ALA members show mission resilience in uncertain times

Spring is normally a time of universal positivity with its fresh, warm air bringing flowers and a renewed sense of purpose. But this year, it’s different.

The COVID-19 pandemic became a crisis that fell upon the world in the early part of 2020. It hit us hard and showed us that being joyful, thankful, or selfless during extreme times might be unmerited.

But in the American Legion Auxiliary, members are quickly squashing that kind of thinking.

The social distancing mandates from the Centers for Disease Control and local and federal governments aren’t making us lazy or selfish. We’re isolating ourselves as directed, but we always keep a keen eye on our mission of serving veterans, military, and their families:

Wellness checks are frequent. Members are calling veterans homes to make sure the senior residents are doing OK. They’re also checking on each other – especially looking after elderly ALA members – making grocery runs and other necessary to-dos for those who aren’t able to pick up and leave so easily.

The crafty are sharpening their scissors and skills. To assist those on the intense frontlines, members are making face masks for healthcare workers. And, to get a jump ahead, members are keeping busy by making winter hats, scarves, and blankets for hospitalized veterans for next year. Junior members across the nation are working on homemade cards containing notes of “happy” for veterans.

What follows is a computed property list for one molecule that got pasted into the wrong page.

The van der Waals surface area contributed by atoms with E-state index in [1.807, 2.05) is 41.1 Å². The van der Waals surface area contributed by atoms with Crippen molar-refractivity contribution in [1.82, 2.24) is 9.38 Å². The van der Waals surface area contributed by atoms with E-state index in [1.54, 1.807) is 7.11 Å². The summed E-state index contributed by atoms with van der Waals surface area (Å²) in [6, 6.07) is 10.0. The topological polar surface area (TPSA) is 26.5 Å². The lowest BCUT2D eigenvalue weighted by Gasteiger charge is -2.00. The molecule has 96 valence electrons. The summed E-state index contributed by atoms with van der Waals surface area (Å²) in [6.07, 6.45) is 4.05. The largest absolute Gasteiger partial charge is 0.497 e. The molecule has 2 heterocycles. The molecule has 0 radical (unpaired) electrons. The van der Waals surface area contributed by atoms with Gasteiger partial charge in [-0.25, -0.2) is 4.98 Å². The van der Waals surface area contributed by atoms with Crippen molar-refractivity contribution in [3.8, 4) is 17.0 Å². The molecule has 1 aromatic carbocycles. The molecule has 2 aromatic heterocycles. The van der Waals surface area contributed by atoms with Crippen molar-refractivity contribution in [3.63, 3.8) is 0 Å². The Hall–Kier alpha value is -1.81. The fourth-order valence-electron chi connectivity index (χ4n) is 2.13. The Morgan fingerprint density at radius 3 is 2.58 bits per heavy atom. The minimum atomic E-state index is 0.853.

Don’t forget the food. In Delaware, one unit is making lots of bagged lunches for veterans and seniors in their area. A local restaurant allows them to use their front patio for drive-by pickups.

Extra time is devoted to learning. Members are taking advantage of the moments in isolation by browsing and enrolling in the many enriching ALA Academy courses.

Laptops are winning over desktops. Working from home is becoming the norm. Department and national headquarters locations are adapting to mandated changes by accomplishing task lists remotely. ALA member customer service now contains a little “home sweet home” in every occurrence. Even the May issue of Auxiliary magazine, which is currently in print production, was produced by staff working from basements, kitchen tables, and other makeshift home offices.

Elizabeth Chiavarini, senior database coordinator, works from home during the COVID-19 mandated closures.

In trying times when everything seems to have a big question mark over its head, one thing is for certain: ALA members stay the course in our community of volunteers of serving veterans, military, and their families.

Tell us how you or your American Legion Auxiliary unit is serving the ALA’s mission during the worldwide pandemic and social distancing. Contact us.


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